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Potentially vulnerable browser plugins

Updated 4 weeks ago by Yana Shch

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Plugins should not be confused with browser add-ons. An add-on is a type of browser extension that you normally download from a place like the Chrome store. Add-ons are executed within a browser process. An example of browser add-ons would be AdBlock or Ghostery.

In comparison, plugins typically come pre-installed with the browser or downloaded from a 3rd party website. An example of a plugin is Adobe Flash or Widevine. Plugins typically run on a separate process that inherits all rights from the currently active user, which leads to all kinds of vulnerabilities.

The danger of leaving plugins enabled

Some plugins like Flash or Widevine have a documented API which allows retrieving various uniquely identifiable data points about the parent machine. Other plugins may also have an API, whether public or private, that may present danger for online privacy. Since plugins are essentially closed-source binary files, there is no sure way to evaluate which security holes a certain plugin may have. 

Fingerprinting through enumeration

Another danger comes from browser plugin enumeration. Even if a website is not able or unwilling to retrieve uniquely identifiable data through plugins API, it may still collect uniquely identifiable data in the form of a plugin list. A plugin list that contains a version for each plugin may significantly narrow down the segment a user belongs to. Multiple browsing sessions can be linked together based on this data alone or coupled with other data points.

Default plugins in Firefox and Chrome

By default, Firefox has no plugins installed. Chrome has four plugins bundled in: 

  • Chrome PDF plugin
  • Chrome PDF viewer
  • Native client
  • Widevine Content Decryption Module

How Multilogin works with plugins

If you open your profile settings and go to "Advanced" → "Browser plugins" you will see two options:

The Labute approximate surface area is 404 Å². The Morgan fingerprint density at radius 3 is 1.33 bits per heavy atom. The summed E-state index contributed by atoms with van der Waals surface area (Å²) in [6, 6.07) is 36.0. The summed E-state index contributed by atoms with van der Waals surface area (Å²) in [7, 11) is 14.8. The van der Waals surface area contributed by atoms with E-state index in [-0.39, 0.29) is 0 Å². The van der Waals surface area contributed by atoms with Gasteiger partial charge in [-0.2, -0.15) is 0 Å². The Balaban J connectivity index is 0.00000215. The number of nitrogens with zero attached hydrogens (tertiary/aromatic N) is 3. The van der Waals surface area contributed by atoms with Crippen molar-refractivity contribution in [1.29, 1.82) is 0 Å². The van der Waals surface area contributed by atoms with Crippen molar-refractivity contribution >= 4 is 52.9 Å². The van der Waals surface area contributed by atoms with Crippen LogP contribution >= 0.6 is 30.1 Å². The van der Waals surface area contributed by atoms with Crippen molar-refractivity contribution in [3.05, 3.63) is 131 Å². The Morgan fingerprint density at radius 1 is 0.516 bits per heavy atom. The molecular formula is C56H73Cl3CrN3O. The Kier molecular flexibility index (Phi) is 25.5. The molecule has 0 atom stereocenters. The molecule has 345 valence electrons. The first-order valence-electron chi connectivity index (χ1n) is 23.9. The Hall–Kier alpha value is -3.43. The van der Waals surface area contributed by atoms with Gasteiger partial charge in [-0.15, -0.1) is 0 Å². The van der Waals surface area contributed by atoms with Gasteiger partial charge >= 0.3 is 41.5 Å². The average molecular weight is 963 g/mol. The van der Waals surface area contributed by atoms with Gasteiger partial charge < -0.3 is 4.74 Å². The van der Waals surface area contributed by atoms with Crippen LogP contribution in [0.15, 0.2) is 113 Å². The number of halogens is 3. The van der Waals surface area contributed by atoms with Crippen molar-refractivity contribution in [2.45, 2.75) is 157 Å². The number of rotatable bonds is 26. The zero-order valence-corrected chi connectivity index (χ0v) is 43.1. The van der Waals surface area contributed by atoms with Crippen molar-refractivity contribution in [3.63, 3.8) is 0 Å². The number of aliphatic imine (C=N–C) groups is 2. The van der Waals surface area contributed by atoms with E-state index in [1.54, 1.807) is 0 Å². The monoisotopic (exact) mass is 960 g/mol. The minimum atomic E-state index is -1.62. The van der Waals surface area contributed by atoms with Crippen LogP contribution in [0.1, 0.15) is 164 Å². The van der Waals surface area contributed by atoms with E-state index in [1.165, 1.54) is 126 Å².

• Enable potentially vulnerable plugins
  • Enable Flash plugin

Both options are disabled by default. That means that in Stealthfox no plugins will be enabled, and in Mimic websites won't be able to actually access the plugins even though they will appear as enabled. 

There are separate tumblers to enable Flash plugin and all other default plugins. This is done for two reasons. Firstly, Flash plugin is arguably more dangerous than the rest, since it was the first to be exploited by websites for user fingerprinting. Secondly, Flash is also the most needed plugin from the four in certain cases.

We recommend leaving both options disabled at all times. Should you decide to enable either of the two for a good reason, keep in mind that you are exposing yourself to a potential risk of revealing uniquely identifiable data to websites. 

Can we alter the data that Flash plugin reveals? 

While this is theoretically possible, it makes no sense in real life. In theory, this would require disassembling every version of Flash plugin and injecting own binary code in them, which is a Sisyphean task. Furthermore, bundling Flash plugins modified this way would be illegal. 

This is also unnecessary since developers of all modern browsers already realized the threat coming from Flash plugin. It is now disabled by default in all popular browsers. By having it disabled, you blend into the crowd, while enabling it proactively makes you stand out instead.

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